→ Tibsovo is Agios’ first wholly-owned product, second approved therapy and the last drug that founder David Schenkein saw across the finish line before handing over the reins to Jackie Fouse. Like the 2017-approved Idhifa, Tibsovo was cleared to treat relapsed or refractory acute myeloid leukemia (AML) — an aggressive form of blood cancer — in patients who carry an IDH1 mutation. On Thursday, the product’s approval was expanded to include adult patients with newly-diagnosed AML with a susceptible IDH1 mutation. “Despite several new AML medicines approved in the last two years, many newly diagnosed patients are still not eligible for existing therapies or combination regimens because of age and other comorbidities,” said Agios $AGIO chief medical officer Chris Bowden said in a statement.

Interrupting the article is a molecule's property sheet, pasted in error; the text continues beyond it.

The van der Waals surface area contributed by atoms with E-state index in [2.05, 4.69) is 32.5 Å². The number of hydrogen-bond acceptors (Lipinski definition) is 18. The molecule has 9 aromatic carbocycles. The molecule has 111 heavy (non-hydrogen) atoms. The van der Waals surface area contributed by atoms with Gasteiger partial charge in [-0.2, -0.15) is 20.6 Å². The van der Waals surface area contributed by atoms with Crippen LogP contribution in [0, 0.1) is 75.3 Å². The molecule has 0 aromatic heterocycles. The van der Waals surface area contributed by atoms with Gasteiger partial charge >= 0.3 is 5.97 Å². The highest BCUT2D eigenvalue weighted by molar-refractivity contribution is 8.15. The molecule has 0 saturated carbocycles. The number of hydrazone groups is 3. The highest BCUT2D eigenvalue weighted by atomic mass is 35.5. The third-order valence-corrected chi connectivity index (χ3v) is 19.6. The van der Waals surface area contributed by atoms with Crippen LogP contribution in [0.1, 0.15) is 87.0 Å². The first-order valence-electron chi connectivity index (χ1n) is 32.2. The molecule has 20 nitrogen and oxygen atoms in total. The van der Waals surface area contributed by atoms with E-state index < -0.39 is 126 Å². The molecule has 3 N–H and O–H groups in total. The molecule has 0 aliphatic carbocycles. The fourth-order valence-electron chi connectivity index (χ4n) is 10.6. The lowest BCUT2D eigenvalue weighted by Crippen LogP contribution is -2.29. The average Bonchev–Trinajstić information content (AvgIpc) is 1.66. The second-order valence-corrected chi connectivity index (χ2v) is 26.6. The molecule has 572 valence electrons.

→ AstraZeneca on Friday won US approval for its long-acting diabetes drug, Qternmet XR, which comprises its SGLT2 inhibitor Farxiga, DPP-4 inhibitor Onglyza and metformin hydrochloride, to control high blood sugar. The FDA approval was based on twin late-stage studies. The British drugmaker $AZN already sells different doublet combinations of the main ingredients in Qternmet.
→ With the looming cloud of losing US patent protection for its mega-blockbuster Humira, AbbVie $ABBV needs all the help it can get to fill the gaping $20 billion hole the flagship autoimmune disease drug will leave in its coffers. Last week, the company secured the FDA approval of an IL-23 inhibitor, Skyrizi, that is expected to go some way in replenishing that revenue stream — although that may be difficult in the intensely competitive field it is set to enter. Japan became the first region to sanction the use of Skyrizi last month. And earlier this week, the EU became the third region to sanction the psoriasis drug’s approval.
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